Zamboanga City Rep. Celso Lobregat and Cagayan de Oro Rep. Rufus Rodriguez debate on the provisions of House Bill 5811, the substitute bill to the Bangsamoro Basic Law filed by the Ad Hoc Committee on the Bangsamoro Basic Law. The debate lasted four hours and 47 minutes and was suspended at 9:20 p.m. for resumption after President Aquino’s last State of the Nation Address on July 27. MindaNews photo by Toto Lozano
Zamboanga City Rep. Celso Lobregat and Cagayan de Oro Rep. Rufus Rodriguez debate on the provisions of House Bill 5811, the substitute bill to the Bangsamoro Basic Law filed by the Ad Hoc Committee on the Bangsamoro Basic Law. The debate lasted four hours and 47 minutes and was suspended at 9:20 p.m. for resumption after President Aquino’s last State of the Nation Address on July 27. MindaNews photo by Toto Lozano

His interpellations covered a wide range of issues — from history to energy, Constitution and devolution, rebellion and normalization, power-sharing and wealth-sharing, the vast oil and mineral deposits in Sulu and the Ligawasan Marsh, what’s in the proposed law and what is not in the proposed law but are in the peace agreements, the controversial opt-in provision – among others.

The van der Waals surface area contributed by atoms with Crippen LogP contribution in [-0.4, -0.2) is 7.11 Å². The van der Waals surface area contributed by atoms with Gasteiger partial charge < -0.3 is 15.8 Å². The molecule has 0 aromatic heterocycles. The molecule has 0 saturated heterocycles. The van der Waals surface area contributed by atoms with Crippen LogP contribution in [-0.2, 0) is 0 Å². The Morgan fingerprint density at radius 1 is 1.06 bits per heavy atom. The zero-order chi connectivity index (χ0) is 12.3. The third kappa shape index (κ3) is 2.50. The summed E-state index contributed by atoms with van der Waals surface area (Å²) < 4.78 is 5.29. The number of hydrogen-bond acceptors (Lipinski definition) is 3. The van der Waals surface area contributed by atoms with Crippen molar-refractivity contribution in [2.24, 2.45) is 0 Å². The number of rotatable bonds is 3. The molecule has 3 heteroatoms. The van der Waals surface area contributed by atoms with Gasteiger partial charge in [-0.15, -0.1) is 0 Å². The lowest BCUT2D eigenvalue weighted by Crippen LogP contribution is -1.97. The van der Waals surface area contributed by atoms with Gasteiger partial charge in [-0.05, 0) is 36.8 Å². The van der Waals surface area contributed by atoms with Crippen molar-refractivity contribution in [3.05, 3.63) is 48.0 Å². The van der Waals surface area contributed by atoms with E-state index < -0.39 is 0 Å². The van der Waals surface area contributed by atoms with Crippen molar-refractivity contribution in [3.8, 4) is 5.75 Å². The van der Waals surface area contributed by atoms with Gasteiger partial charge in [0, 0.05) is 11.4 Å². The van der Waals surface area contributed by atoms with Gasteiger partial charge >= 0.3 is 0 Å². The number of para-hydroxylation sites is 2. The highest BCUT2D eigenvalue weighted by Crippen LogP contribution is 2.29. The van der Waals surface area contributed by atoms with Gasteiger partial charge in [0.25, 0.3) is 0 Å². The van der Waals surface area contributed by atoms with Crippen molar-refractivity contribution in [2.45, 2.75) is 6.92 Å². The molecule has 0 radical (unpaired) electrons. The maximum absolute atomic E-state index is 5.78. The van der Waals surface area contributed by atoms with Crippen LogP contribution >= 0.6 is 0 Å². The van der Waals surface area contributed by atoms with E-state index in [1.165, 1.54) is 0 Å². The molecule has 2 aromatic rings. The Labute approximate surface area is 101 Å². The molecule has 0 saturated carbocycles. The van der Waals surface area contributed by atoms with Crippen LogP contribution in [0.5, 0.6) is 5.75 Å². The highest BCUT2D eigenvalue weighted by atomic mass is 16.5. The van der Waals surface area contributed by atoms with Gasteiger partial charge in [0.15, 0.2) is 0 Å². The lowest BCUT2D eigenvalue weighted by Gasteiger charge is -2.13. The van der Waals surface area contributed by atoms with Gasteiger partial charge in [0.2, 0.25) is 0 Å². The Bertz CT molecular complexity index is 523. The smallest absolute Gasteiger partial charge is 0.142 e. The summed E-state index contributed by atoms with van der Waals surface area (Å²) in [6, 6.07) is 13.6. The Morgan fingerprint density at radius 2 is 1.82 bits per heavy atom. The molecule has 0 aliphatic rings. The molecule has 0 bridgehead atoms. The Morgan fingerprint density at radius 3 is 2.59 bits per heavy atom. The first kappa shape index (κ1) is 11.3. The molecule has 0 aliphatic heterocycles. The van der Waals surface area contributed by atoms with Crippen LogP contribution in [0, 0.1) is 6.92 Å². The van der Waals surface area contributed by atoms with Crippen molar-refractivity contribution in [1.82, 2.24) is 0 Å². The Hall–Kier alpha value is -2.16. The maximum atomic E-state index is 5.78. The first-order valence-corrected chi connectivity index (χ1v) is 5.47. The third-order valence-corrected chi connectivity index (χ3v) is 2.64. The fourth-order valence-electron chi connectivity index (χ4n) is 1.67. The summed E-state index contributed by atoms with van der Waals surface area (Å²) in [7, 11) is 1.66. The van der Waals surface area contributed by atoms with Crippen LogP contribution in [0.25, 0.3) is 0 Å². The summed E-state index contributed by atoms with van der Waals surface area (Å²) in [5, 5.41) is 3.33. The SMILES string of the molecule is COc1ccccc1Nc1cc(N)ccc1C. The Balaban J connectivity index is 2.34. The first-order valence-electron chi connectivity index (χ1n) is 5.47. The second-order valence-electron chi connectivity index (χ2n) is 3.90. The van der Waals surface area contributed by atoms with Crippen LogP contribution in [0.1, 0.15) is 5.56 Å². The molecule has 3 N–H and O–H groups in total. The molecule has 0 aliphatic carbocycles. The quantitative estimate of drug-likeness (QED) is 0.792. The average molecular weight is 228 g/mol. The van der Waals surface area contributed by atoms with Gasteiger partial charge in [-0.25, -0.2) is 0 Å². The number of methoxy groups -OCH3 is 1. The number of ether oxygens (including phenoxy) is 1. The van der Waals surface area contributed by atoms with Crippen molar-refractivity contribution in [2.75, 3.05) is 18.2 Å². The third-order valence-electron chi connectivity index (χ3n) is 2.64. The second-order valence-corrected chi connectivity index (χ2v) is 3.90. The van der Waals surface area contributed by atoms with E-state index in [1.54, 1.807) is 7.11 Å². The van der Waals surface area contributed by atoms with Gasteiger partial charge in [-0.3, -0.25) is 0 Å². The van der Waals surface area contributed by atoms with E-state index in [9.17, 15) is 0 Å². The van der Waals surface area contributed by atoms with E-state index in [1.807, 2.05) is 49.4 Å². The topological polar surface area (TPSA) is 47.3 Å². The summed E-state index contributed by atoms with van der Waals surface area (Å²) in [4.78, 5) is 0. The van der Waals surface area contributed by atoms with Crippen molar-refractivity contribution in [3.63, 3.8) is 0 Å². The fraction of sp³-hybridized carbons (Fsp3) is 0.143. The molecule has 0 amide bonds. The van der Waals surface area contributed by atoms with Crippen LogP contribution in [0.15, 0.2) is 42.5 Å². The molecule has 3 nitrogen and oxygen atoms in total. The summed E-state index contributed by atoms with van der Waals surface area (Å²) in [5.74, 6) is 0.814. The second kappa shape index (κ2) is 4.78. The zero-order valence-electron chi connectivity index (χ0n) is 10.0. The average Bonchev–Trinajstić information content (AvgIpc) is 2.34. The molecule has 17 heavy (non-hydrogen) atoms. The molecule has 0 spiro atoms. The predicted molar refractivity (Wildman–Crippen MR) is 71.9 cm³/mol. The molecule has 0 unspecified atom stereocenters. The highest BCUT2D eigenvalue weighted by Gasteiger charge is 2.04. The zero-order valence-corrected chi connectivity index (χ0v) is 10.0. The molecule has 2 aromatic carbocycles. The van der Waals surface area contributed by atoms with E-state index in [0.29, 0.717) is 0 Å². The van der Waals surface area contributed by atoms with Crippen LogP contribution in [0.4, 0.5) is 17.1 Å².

The House leadership on Monday had announced they would not be able to pass the Basic Law before adjourning sine die but would finish the period of interpellations on Wednesday, the last session day that was scheduled to begin at 10 a.m. instead of 4 p.m.

“Fine-tuned”

Since Monday, however, only three representatives had completed their interpellation– Gabriela party-list Rep. Luz Ilagan on Tuesday, Zarate and Alejano on Wednesday.

Lobregat started interpellating on June 3, continued on June 4, 8, 9 and 10.

Last week, only five managed to interpellate: Minority leader Ronnie Zamora of San Juan City and Camarines Sur Rep. Rolando Andaya on June 2; Negros Oriental Rep. Pryde Henry Teves on June 3; Zamboanga del Norte Rep. Seth Frederick Jalosjos and Palawan Rep. Frederick Abueg on June 4.